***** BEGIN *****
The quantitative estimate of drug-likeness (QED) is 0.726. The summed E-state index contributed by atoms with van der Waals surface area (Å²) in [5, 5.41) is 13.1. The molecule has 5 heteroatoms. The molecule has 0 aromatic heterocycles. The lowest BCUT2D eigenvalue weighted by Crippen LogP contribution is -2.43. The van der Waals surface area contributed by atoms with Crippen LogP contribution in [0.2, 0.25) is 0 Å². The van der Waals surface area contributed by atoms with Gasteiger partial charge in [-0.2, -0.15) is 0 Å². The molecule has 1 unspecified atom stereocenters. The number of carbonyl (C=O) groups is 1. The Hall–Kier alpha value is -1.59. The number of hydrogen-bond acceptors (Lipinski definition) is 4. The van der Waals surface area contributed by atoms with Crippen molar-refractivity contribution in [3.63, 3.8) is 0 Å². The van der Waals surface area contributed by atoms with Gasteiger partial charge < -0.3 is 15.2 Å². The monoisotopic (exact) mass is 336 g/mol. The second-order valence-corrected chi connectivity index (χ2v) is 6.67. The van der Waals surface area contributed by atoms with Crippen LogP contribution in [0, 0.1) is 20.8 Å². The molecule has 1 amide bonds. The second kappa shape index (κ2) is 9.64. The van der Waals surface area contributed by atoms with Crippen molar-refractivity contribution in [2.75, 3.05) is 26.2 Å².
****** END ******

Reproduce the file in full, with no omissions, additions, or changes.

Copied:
The quantitative estimate of drug-likeness (QED) is 0.726. The summed E-state index contributed by atoms with van der Waals surface area (Å²) in [5, 5.41) is 13.1. The molecule has 5 heteroatoms. The molecule has 0 aromatic heterocycles. The lowest BCUT2D eigenvalue weighted by Crippen LogP contribution is -2.43. The van der Waals surface area contributed by atoms with Crippen LogP contribution in [0.2, 0.25) is 0 Å². The van der Waals surface area contributed by atoms with Gasteiger partial charge in [-0.2, -0.15) is 0 Å². The molecule has 1 unspecified atom stereocenters. The number of carbonyl (C=O) groups is 1. The Hall–Kier alpha value is -1.59. The number of hydrogen-bond acceptors (Lipinski definition) is 4. The van der Waals surface area contributed by atoms with Crippen molar-refractivity contribution in [3.63, 3.8) is 0 Å². The van der Waals surface area contributed by atoms with Gasteiger partial charge < -0.3 is 15.2 Å². The monoisotopic (exact) mass is 336 g/mol. The second-order valence-corrected chi connectivity index (χ2v) is 6.67. The van der Waals surface area contributed by atoms with Crippen LogP contribution in [0, 0.1) is 20.8 Å². The molecule has 1 amide bonds. The second kappa shape index (κ2) is 9.64. The van der Waals surface area contributed by atoms with Crippen molar-refractivity contribution in [2.75, 3.05) is 26.2 Å².